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Ready to Grow? Mastering the Art of Expanding with a Second Dairy

In recent years, a noticeable trend has emerged in the dairy industry, where dairy farmers are opting to purchase a second dairy farm instead of expanding their existing operations. Multiple factors contribute to this trend, including rising costs associate with building or expanding a new dairy, permitting challenges, limited available land for increased feed production and manure disposal, insufficient milk processing capacity in certain areas and fluctuating interest rates. Moreover, acquiring an existing dairy offers the advantage of immediate income generation compared to waiting for a new dairy construction to yield returns.

As the trend gains traction, prospective buyers should carefully consider these factors before venturing into the purchase of a second dairy farm:

  1. Expandability of the Operation: Assess whether the chosen dairy farm can accommodate an expansion to milk more cows. Evaluate the current site’s layout to determine its potential for adding a free-stall barn and expanding the existing milking parlor.
  2. Cost Considerations: One of the primary motivations for acquiring an existing dairy is the cost advantage. Purchasing a new dairy can run anywhere from $7,000 to $10,000 per stall, while acquiring an existing dairy may cost between $3,500 and $5,000 per stall, or even less in some cases. These cost savings are crucial in assessing the financial viability of a second dairy.
  3. Quality of the Facility: Not all dairy farms are created equal. Each facility was designed to meet the needs of its previous owner, which may not align with your requirements for efficiency and profitability. Be prepared to invest additional capital to bring the facility up to your individual standards.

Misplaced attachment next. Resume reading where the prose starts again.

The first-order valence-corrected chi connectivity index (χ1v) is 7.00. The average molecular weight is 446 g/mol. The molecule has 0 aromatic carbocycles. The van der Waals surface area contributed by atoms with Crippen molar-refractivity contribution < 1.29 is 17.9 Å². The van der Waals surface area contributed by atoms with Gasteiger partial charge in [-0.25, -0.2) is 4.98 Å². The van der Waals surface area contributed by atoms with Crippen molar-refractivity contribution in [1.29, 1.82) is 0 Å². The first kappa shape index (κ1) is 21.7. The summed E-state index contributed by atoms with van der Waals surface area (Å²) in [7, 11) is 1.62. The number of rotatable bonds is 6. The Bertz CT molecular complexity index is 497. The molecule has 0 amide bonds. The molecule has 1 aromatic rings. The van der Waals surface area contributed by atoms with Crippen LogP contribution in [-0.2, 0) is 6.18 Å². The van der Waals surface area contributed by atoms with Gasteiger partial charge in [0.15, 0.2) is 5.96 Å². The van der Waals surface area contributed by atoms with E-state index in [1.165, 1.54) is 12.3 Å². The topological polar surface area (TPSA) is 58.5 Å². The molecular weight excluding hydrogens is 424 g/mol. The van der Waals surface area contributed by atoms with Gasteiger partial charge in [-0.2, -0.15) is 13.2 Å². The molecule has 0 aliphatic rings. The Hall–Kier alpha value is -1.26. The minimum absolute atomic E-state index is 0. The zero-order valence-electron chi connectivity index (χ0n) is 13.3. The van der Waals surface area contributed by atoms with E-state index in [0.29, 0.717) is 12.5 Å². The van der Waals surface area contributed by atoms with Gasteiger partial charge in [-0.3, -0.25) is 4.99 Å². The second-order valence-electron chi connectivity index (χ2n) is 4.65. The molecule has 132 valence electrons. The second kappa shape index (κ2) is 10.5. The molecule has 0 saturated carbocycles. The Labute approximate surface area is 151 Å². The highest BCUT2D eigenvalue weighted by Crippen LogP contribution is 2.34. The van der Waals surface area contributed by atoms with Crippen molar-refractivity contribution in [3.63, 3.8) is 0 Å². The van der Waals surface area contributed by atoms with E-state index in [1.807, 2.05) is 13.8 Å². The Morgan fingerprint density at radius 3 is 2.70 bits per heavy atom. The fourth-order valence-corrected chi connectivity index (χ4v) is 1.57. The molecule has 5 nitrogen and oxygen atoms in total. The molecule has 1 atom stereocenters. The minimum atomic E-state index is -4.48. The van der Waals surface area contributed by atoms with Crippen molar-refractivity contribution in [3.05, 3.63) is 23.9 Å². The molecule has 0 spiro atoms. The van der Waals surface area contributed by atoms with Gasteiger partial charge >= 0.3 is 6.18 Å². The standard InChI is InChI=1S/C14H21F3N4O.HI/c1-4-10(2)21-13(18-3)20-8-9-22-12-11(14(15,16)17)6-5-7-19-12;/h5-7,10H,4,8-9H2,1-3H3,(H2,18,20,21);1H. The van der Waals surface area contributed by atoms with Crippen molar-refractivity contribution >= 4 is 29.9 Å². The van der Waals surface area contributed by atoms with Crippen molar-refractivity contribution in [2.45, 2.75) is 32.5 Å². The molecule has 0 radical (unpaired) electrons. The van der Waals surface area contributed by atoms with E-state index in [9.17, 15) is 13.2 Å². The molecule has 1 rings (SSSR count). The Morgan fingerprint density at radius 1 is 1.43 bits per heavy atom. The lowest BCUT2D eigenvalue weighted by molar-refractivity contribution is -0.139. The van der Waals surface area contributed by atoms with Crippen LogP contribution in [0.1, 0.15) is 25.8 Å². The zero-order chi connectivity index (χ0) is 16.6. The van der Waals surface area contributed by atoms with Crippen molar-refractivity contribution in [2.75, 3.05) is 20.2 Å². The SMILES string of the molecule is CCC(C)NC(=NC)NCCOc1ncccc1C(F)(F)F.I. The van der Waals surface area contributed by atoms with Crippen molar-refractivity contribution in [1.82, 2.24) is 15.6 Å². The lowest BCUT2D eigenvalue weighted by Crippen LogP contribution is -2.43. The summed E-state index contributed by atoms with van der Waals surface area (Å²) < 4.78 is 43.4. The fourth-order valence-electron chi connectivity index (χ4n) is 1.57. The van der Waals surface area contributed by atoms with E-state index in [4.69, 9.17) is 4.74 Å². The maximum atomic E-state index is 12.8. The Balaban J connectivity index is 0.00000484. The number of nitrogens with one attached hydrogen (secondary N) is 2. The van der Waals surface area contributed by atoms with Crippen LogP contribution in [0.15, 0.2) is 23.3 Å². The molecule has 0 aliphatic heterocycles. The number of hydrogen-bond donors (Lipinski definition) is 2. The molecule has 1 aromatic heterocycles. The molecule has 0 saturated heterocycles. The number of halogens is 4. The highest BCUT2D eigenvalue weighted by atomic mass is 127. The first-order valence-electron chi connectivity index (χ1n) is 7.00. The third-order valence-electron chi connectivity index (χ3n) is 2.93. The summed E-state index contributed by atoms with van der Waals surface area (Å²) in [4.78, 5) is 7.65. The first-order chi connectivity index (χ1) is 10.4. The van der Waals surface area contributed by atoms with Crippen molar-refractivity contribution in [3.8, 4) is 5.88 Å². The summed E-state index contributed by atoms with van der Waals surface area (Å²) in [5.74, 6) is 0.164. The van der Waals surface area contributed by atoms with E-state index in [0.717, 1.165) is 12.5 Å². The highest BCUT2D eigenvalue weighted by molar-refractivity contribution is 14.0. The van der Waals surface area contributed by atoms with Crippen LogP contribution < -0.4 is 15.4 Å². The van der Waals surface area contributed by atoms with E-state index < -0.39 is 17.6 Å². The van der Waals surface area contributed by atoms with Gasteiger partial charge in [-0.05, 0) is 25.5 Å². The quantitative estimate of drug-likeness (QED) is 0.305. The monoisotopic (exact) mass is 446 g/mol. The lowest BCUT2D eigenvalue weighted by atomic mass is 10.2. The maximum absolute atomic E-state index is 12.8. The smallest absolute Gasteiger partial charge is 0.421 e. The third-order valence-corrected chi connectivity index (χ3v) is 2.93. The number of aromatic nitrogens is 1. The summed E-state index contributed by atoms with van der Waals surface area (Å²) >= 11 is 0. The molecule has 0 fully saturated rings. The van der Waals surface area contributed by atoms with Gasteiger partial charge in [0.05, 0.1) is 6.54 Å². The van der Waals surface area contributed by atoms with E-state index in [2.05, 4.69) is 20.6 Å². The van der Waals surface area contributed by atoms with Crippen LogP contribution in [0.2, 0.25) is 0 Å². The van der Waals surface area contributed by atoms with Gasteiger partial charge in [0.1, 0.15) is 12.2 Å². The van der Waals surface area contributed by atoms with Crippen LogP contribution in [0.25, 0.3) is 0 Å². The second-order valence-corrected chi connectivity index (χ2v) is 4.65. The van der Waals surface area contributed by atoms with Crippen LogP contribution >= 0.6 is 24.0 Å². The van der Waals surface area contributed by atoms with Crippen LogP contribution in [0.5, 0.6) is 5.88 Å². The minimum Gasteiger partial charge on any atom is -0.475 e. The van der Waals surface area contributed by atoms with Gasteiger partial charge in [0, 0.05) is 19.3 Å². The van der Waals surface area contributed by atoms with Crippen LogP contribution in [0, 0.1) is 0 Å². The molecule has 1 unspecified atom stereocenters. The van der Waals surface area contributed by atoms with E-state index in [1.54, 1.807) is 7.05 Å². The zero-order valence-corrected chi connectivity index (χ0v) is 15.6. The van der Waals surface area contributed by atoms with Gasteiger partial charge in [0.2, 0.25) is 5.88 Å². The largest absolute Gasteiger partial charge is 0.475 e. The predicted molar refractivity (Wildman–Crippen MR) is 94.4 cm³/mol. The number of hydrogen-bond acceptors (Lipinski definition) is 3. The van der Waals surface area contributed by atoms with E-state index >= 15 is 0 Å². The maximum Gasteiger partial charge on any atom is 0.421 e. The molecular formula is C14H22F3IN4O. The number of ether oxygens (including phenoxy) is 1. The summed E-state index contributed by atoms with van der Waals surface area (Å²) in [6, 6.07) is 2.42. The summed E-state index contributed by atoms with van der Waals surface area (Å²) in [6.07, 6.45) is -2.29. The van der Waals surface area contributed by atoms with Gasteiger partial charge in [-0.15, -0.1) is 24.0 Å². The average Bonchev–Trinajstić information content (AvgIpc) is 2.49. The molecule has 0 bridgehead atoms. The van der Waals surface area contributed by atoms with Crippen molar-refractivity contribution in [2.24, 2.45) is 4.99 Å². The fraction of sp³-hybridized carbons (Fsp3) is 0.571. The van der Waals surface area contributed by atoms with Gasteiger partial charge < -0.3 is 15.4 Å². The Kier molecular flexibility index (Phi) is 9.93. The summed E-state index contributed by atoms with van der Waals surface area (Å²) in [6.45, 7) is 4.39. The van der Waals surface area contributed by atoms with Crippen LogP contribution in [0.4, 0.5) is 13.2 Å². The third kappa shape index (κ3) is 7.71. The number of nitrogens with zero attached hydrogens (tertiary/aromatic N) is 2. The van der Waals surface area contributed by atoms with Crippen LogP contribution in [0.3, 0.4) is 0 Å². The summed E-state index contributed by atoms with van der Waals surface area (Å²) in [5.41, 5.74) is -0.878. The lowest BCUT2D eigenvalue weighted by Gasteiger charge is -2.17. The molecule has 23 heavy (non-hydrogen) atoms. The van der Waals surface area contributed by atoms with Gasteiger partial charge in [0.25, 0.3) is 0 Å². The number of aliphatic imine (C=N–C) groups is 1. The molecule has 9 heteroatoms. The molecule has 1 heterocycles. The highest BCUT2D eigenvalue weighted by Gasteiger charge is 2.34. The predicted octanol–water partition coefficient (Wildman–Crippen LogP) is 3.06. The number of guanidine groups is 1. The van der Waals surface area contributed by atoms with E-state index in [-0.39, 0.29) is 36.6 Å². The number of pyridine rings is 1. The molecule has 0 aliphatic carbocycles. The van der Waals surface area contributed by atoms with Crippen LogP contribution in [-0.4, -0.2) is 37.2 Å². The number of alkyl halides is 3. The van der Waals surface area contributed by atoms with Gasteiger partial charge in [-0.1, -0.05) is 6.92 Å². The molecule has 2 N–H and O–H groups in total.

4. Location: Ideally, the second dairy should be located in close proximity to your existing operation, but this is often not the case. Consider the challenges of managing a dairy that may be in a different county, several counties away, or even in another state. Ensure your management team is prepared for the potential logistical challenges.
  5. CAFO Permitting: Investigate the current status of the dairy’s Concentrated Animal Feeding Operation (CAFO) permitting process. Determine whether the farm currently holds a CAFO permit or if it will fall under your existing permit. Be aware of the requirements and potential capital cost associated with the permitting process. Consult with engineers or Department of Natural Resources representative for guidance.
  6. Infrastructure: Evaluate the dairy infrastructure in the new location. Check if there are milk processors nearby with the capacity to handle your milk. Don’t assume that the existing processor will continue to services after the ownership change. Consider the availability of dairy equipment dealers, veterinary services and nutritionists in the area.
  7. Land Availability: Ensure that sufficient land is available for feed production and manure disposal. You may not need to purchase the land, but securing it is essential. Investigate the competition for land in that area by consulting with the current owner and local farmers.
  8. Management System and Capability: Perhaps the most crucial aspect is assessing whether your current management system can be effectively duplicated on the new dairy, regardless of its location. If not, it’s essential to establish a robust management system or acknowledge that you may not be ready to manage another dairy. A lack of sound management can lead to overwhelming challenges that set the operation back.

The decision to acquire a second dairy farm involves numerous considerations. Thorough research and gathering as much information as possible are essential steps to ensure the success of your future operation. Make informed choices that align with your long-term goals and aspirations in the dairy industry.

For additional information and resources on the Dairy Industry, visit



Senior Dairy Lending Specialist
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